Australia Bank Probe Could Cut 8% of Finance Jobs, JPMorgan Says

(Bloomberg) -- Australia’s banking probe could see job cuts in the finance and real estate sectors equivalent to losses during the 2008 global financial crisis, according to JPMorgan Chase & Co.

JPMorgan analysts led by Sally Auld see three main channels for the Royal Commission to exert influence on the Australian economy: tighter lending standards and slower credit growth; wealth effects through housing; and industry restructuring.

“The finance and real estate sectors now represent 12 percent of gross domestic product,” said Auld, head of fixed-income and currency strategy for Australia at JPMorgan, noting both have been growing above their long-term trend. “So some consolidation seems likely. We think employment in these industries could contract by 8 percent from peak to trough.”

JPMorgan notes the major eastern states are more highly leveraged to finance and real estate. Of all jobs in these sectors, 68 percent are in New South Wales and Victoria. The industries respectively account for almost 7 percent and 5 percent of total employment in each state.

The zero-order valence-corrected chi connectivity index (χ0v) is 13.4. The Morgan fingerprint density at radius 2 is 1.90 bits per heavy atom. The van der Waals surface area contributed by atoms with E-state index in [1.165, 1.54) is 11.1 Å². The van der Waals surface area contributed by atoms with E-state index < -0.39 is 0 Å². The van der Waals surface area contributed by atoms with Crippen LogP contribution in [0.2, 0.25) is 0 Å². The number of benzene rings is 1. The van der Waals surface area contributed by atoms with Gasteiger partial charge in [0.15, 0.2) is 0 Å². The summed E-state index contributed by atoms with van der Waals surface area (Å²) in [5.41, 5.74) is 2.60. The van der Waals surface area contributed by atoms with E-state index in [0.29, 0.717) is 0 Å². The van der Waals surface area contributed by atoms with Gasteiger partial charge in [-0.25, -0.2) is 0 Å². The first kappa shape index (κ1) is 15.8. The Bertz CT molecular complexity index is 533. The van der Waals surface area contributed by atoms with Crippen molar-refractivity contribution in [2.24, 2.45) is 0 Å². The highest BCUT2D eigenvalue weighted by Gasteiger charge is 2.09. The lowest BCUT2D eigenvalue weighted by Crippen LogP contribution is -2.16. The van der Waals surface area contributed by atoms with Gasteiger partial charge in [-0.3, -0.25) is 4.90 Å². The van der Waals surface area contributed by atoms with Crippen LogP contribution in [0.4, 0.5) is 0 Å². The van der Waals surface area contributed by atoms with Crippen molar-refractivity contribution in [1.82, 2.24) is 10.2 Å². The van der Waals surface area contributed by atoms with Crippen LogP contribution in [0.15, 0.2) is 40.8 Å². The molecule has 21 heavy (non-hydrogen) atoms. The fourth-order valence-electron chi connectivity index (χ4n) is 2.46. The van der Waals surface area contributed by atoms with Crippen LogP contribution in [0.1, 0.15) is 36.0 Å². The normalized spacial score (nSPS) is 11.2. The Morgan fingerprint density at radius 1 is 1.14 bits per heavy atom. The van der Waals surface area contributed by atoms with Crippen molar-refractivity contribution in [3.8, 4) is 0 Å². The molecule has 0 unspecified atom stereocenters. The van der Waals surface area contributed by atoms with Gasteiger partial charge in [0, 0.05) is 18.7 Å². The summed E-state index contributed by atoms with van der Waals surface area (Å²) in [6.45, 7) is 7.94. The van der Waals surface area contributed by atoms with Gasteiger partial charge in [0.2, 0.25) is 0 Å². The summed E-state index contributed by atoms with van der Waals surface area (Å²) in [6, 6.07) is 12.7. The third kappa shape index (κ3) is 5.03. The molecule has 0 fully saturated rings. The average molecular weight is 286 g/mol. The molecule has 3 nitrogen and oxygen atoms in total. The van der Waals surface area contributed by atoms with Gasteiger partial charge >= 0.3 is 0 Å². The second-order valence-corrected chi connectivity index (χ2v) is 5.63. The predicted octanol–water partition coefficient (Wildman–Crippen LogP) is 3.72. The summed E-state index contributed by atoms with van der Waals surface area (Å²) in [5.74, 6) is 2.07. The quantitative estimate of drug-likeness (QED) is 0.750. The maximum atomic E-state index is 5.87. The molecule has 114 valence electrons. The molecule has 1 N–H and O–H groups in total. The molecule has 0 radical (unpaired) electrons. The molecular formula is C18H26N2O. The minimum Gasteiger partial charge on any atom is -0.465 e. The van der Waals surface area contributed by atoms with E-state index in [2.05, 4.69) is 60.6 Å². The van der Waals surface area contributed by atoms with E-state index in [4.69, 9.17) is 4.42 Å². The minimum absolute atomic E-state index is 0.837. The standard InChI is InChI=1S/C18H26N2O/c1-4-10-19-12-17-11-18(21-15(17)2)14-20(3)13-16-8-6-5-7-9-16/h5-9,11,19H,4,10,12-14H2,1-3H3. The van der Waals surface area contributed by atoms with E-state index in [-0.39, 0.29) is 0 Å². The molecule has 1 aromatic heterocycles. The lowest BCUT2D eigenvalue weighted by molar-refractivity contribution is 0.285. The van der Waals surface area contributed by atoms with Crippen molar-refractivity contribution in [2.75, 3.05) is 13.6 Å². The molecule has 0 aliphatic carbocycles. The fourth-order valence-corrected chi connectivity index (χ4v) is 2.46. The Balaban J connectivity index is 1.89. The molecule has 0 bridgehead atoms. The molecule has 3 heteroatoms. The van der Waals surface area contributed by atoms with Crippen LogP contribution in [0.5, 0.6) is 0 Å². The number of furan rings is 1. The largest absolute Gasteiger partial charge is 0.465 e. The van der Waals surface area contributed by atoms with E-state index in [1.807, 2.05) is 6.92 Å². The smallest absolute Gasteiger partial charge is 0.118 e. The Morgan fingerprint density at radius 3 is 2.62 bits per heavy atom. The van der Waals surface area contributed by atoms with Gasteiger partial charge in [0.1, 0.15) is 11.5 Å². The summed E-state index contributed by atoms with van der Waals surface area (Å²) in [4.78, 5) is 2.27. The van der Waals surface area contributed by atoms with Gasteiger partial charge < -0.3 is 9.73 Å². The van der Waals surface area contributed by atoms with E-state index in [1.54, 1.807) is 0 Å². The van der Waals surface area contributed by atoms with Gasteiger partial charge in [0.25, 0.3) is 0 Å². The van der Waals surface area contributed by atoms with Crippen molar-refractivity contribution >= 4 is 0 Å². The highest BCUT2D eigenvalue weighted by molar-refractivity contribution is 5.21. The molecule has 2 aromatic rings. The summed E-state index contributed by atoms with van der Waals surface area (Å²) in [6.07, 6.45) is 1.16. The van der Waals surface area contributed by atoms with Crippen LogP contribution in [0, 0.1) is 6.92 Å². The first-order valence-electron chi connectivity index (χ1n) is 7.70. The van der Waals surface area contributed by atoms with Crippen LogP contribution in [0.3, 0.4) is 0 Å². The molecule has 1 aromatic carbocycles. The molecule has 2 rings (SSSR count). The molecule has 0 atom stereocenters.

Meantime, with housing assets in Australia representing around 55 percent of total household wealth, JPMorgan thinks property prices will largely determine whether the main impact from the probe is felt through banks and financial stability, or via the more likely outcome of a consumption hit.

Rate Response

“The extent to which this risk is realized will largely depend upon the magnitude of slowing in credit growth and the extent of house price declines,” Auld said, adding that in the event a policy response is required, there is scope for fiscal easing and lower interest rates. The latter “is likely to be less effective in a credit constrained economy, meaning that a lower currency becomes a necessary support to growth.”

The Reserve Bank of Australia’s cash rate is currently at a record low 1.5 percent and the government budget is only edging back toward surplus, meaning they’re unlikely to play the same supporting role as in 2008.

“We would caution that the macroeconomic impact may take some time to reveal itself,” Auld said. “This means that a lack of evidence that the Royal Commission and greater regulatory scrutiny were having a macro impact thus far should not provide a false sense of security.”

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